What a difference a day made
Twenty-four little hours
Brought the sun and the flowers
Where there used to be rain
By Maria Grever and Stanley Adams
Not to get too carried away with things, but one day made all the difference, six years ago today. It’s hard to believe that so much has happened, from death to birth to endings and renewal and a whole new lease on life, and that I’ve seen it all sober.
Learning to take things one day at a time and learning to live without alcohol – those were the easy part. The hard part was learning to attain that sense of ease and comfort that alcohol used to bring me by instead using a few spiritual tools to give me serenity, and calmness, and grace, and the desire to stay stopped.
I have heard a few people at AA meetings recently who have been sober so long that they don’t seem to know what to say to newcomers these days. And some who, sadly enough, don’t even make the effort to reach out to the newcomer. I really, really try not to judge others, but it’s hard when I still see so much suffering in and out of the rooms.
For me, it was essential to get out of myself, to reach out wherever and whenever I could. I don’t always say the right thing. Newcomers often don’t relate to my story either. But unless I keep trying to carry the message, then it’s only a matter of when, and not if, I will drink again.
The St. Francis Prayer says it all for me – it has to be one of the most beautifully written passages of all time:
“Lord, make me a channel of thy peace – that where there is hatred, I may bring love – that where there is wrong, I may bring the spirit of forgiveness – that where there is discord, I may bring harmony – that where there is error, I may bring truth – that where there is doubt, I may bring faith – that where there is despair, I may bring hope – that where there are shadows, I may bring light – that where there is sadness, I may bring joy. Lord, grant that I may seek rather to comfort than to be comforted – to understand, than to be understood – to love, than to be loved. For it is by self-forgetting that one finds. It is by forgiving that one is forgiven. It is by dying that one awakens to Eternal Life. Amen.” Twelve Steps and Twelve Traditions, Page 99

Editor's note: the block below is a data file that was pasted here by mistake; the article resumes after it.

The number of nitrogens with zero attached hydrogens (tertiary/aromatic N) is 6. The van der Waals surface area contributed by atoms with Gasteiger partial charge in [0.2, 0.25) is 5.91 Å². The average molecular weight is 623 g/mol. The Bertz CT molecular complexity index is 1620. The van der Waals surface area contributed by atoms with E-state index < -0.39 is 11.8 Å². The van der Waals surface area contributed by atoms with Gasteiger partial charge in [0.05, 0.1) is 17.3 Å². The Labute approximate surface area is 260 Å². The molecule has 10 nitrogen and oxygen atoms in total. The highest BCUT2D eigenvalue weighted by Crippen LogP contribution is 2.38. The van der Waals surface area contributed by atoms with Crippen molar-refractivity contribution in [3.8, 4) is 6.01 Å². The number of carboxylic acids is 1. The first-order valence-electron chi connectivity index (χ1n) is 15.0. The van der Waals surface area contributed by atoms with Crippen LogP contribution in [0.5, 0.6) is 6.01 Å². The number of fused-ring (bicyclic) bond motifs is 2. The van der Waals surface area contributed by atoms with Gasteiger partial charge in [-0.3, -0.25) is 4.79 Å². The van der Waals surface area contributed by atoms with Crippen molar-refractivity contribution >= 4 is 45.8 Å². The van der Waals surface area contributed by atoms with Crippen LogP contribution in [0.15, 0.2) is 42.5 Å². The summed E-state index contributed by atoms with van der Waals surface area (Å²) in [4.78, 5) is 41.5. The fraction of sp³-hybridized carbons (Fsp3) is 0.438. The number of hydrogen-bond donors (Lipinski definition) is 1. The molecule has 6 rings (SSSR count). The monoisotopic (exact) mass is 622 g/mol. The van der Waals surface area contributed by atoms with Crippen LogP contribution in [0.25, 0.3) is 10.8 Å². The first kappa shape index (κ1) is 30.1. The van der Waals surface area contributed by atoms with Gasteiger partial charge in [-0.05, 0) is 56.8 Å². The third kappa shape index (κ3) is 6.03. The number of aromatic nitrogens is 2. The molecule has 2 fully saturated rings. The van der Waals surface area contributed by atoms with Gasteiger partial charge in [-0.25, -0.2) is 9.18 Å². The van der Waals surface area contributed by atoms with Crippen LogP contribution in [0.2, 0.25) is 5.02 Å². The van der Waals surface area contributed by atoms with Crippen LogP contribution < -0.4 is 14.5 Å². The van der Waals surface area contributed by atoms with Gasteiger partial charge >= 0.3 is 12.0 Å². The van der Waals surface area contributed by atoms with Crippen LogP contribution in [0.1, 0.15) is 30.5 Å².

In reading the paragraphs in the “Twelve Steps and Twelve Traditions” which follow this prayer, which I first awakened to only last spring, I found serenity, and calmness, and grace. In practicing the 11th Step, I found that to bring love and forgiveness and harmony and honesty and hope to others, that I had to have them first myself.
“As though lying upon a sunlit beach, let us relax and breathe deeply of the spiritual atmosphere with which the grace of this prayer surrounds us. Let us become willing to partake and be strengthened and lifted up by the sheer spiritual power, beauty, and love of which these magnificent words are the carriers. Let us look now upon the sea and ponder what its mystery is; and let us lift our eyes to the far horizon, beyond which we shall seek all those wonders still unseen.” Twelve Steps and Twelve Traditions, Page 100
Because you see, I really don’t want to drink again. The Problem is that this disease really is cunning, baffling, and powerful, and that it will do everything possible to convince me that someday I will be able to drink normally again. And if I am to “practice the rest of A.A.’s program as enthusiastically as I could” (as suggested in Step 2), then I really don’t have a choice, except to follow the Solution as set out in the Big Book:
“There is a solution. Almost none of us liked the self-searching, the leveling of our pride, the confession of shortcomings which the process requires for its successful consummation. But we saw that it really worked in others, and we had come to believe in the hopelessness and futility of life as we had been living it. When, therefore, we were approached by those in whom the problem had been solved, there was nothing left for us but to pick up the simple kit of spiritual tools laid at our feet. We have found much of heaven and we have been rocketed into a fourth dimension of existence of which we had not even dreamed.” Big Book, Page 25
I never expected to stay sober, but I did. I never expected to find spirituality, but I did. I never expected to have such awesome friends, but I do. I never expected to experience true love, but I do now. And I don’t know what is waiting for me beyond that “far horizon”, beyond the sunset, but I’m Honest, Open, and Willing, and I don’t need great expectations to know that this is a far, far better life than the one I had while I was drinking.
And all because of that one day six years ago, when I stumbled into an AA meeting and asked for help. And help was freely given.
My name is Harry. I’m an alcoholic. And I’m grateful to be sober one more day.